When you do vote, early or on election day, they give you the smug sticker saying “I voted”. Should we hand out a scarlet letter for those who don’t?

At some point well after the election, I’ll come up with some points that I think are worthy of consideration to improve voter registration, voter turn out, and voter accessibility.

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5 Responses to Young People Can’t Vote Because?

  1. We were told that younger voters wanted more progressive and interesting candidates. In many places this cycle that is the case. Beto is such a person. Rocky-star like rallies—but if the young voters do not emerge from there self-absorbed worlds to vote then we have an answer to what they are concerned about. Their complaining can be dismissed. The same age youth of the late 60’s and 70’s had a draft to worry about and the massive number of deaths of people living in Vietnam. They stepped up and got involved in ways that far exceeded just voting. But the ones who now need to have work places made with slides and game rooms can not find their way to the voting booths. And we are then to care what they think? No.

  2. Dan says:

    Meh. I don’t know… I find myself growing increasingly apathetic with each election. Every two years everyone gets themselves all worked up into a tizzy (I’ve heard how this is the MOST IMPORTANT ELECTION OF OUR LIVES! pretty much every election. Then one side wins and one side loses and life goes on pretty much as it always has for the vast majority of people.

    Sure, I’ll vote for Evers, but maybe the party that is supposedly all about the youth and minorities should consider going with someone other than another old white guy.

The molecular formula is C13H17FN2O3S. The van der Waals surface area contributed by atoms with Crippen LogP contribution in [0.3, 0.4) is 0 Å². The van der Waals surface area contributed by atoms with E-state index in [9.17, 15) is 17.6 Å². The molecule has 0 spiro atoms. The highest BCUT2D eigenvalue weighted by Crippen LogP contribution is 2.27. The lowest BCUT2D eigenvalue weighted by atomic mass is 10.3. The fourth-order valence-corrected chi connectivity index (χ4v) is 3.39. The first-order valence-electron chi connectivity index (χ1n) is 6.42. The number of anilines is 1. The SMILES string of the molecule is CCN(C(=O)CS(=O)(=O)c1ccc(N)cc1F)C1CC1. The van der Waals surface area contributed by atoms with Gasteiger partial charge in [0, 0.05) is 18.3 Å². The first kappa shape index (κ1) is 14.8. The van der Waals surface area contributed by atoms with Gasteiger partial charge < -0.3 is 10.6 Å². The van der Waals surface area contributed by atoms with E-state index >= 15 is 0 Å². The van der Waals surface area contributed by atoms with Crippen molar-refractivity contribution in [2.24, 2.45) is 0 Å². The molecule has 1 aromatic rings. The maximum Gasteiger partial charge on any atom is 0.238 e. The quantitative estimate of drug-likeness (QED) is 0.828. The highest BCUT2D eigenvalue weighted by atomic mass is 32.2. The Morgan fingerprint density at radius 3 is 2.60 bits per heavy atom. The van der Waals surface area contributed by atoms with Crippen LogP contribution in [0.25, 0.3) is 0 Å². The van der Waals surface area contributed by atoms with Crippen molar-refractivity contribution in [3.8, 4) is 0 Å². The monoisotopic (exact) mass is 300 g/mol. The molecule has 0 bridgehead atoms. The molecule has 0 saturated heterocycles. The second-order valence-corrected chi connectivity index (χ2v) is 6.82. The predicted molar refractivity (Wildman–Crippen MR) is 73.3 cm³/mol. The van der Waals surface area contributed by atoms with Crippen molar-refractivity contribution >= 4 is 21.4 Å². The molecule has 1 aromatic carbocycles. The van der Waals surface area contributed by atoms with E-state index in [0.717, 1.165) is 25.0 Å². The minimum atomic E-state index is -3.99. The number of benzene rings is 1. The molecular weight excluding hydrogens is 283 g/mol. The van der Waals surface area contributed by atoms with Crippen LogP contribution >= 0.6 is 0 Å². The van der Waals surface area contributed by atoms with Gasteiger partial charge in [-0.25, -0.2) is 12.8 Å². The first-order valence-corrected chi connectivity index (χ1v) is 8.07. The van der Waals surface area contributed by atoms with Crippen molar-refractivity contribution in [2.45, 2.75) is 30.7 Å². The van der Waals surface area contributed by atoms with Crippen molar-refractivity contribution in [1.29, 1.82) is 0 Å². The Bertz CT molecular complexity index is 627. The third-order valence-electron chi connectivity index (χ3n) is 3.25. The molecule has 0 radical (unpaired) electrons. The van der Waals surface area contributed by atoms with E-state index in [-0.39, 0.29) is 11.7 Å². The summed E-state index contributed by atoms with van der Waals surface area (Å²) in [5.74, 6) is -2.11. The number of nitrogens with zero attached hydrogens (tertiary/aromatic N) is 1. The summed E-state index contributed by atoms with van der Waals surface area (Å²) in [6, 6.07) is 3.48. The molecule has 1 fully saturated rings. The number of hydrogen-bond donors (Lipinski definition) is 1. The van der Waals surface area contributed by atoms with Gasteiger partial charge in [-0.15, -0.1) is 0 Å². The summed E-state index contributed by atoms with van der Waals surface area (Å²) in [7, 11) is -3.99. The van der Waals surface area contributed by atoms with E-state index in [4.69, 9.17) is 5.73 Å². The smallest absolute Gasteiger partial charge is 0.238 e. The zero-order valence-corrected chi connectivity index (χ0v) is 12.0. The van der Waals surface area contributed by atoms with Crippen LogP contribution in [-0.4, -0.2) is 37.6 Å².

• It looks like the voters of Wisconsin picked Mr. Evers…not the party. The Democrats started out with a large number of candidates and ended up with eight on the primary ballot in August. Both genders, an African American, and all ages. If we ended up with an old white guy it wasn’t the party electeds who picked him…it was the voters. So if you don’t like another old white guy, you’ll have to get more people to vote for someone else in four years.

      • Charles Kuehn says:

        I think it’s fair to say Mr. Evers’ education pedigree – probably contributing to a tamper-resistant turnout – got him elected. And the little weasel’s dismal record and disingenuous campaigning on that very issue lost the race for him. The voters are very concerned about our education system and know the real deal when they see it.

        The only surprising thing is the close margin. Imagine what the spread might have been without Karl Rove’s hand on the scale. And to anyone who thinks the Republicans didn’t try to steal this one too, I would point out the anomaly of a sudden surge in Walker’s column late in the tally, just like the last two times. Too little too late this time, however.

  3. WashCoRepub says:

    Talk about the lack of a mandate, with that razor-thin margin. The Republican Resistance to the Evers-Barnes-Kaul agenda starts TODAY!!